The wild flowers in the spring are a multi-coloured patchwork of orchids, irises, gladioli, poppies, sweet peas, oleanders, chamomile, hellebores, gentian and asphodels, to name a few.

The extent of forest without any signs of mankind is extraordinary so close to the heaving Costa. And it’s not all pine species, with immense areas of chestnut and cork and holm oak as well as carob, poplar, eucalyptus, wild olive and even willow.

The Diputacion de Malaga has published a book on birdwatching along the Gran Senda, and twitchers will not be disappointed with the extensive range of bird species to look out for.

You’d be unlucky if, while clambering up the many rugged mountain tracks, you didn’t spot a herd of cabra montes or Spanish ibex, and you would certainly see the rooted-up earth of the numerous wild boar, if not the shy animals themselves. Lizards are another common sight but (perhaps luckily) snakes are rarely seen.

Butterflies often fill the blue sky around you, including swallow tails and the glorious monarchs – not found anywhere else in Europe.

Alongside the natural attractions of hiking around the Malaga Province are those of the man-made or built environment. Although some of the (over) development along the Costa has been rampant and ill-conceived, even here the walking is pleasant and interesting – passing through layers of historical occupation of the Phoenicians, Romans and Arabs and walking past Medieval watch towers, the brick chimneys of the industrial age and ageless fishing communities on modern, well-designed boardwalks and promenades lined with subtropical gardens and palms. If you didn’t feel you were getting quite enough exercise on these flat stretches the beaches are dotted with exercise machines to work out on and showers to clean up afterwards. And then there is the calm and twinkling sea to cool off in during the midday heat, before a lunch of grilled sardines at one of the many beachside restaurants or Chirinquitos the area is famous for.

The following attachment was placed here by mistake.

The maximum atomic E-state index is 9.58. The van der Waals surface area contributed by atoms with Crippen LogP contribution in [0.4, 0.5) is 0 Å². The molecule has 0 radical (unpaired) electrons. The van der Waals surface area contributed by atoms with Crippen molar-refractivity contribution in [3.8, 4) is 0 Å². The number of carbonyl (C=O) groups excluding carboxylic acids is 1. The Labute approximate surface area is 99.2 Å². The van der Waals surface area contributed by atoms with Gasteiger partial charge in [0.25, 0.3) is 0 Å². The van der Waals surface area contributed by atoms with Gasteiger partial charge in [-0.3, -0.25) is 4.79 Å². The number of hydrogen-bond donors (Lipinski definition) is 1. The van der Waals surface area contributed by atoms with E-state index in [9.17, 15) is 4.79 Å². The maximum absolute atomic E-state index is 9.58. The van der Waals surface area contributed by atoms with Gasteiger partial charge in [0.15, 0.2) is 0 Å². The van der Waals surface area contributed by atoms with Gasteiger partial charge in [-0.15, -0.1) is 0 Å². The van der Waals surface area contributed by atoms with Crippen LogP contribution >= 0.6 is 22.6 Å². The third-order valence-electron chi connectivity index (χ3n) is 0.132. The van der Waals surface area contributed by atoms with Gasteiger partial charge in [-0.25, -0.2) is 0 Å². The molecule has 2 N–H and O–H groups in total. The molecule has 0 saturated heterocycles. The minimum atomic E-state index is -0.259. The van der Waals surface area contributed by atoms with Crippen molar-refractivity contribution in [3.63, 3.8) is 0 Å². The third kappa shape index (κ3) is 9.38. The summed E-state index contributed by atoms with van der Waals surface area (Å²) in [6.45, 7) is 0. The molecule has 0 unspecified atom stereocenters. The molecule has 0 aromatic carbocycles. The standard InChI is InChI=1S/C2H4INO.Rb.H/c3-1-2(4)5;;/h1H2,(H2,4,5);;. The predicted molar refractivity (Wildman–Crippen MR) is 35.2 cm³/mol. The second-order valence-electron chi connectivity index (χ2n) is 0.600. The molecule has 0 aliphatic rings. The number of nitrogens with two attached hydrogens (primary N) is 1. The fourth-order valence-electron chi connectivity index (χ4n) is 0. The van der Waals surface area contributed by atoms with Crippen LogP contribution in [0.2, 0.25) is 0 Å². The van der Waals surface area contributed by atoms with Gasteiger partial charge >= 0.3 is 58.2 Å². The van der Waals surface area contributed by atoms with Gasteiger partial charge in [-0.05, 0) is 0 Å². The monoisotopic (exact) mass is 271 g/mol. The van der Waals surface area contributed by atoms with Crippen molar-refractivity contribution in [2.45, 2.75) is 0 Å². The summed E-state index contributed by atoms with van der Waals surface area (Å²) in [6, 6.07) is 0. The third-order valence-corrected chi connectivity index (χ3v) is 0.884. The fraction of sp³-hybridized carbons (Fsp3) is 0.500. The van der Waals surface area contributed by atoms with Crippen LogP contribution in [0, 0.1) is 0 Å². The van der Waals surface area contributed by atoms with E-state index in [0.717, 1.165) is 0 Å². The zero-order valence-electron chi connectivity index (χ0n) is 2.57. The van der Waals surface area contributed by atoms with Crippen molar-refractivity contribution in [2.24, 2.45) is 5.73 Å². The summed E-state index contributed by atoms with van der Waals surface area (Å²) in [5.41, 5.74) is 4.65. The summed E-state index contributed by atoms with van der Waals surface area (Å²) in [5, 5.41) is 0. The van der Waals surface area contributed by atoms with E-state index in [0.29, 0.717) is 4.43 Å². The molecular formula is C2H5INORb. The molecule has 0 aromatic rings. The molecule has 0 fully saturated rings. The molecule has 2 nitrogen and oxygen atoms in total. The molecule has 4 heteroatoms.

Inland, perched improbably atop the cliffs and peaks in the hills, are the beautiful Andalucian white Moorish villages and towns – white cubist blocks tumbling over each other with a warren of steep, winding cobbled streets and alleyways in between. The fine architectural treasures of the towns with their plazas and churches are extended into the countryside in the form of the many fine Cortijos (farmhouses) of both grand estates sitting above miles of rolling olive plantations stretching to the horizon and simple fincas of steeply terraced fruit and vegetables.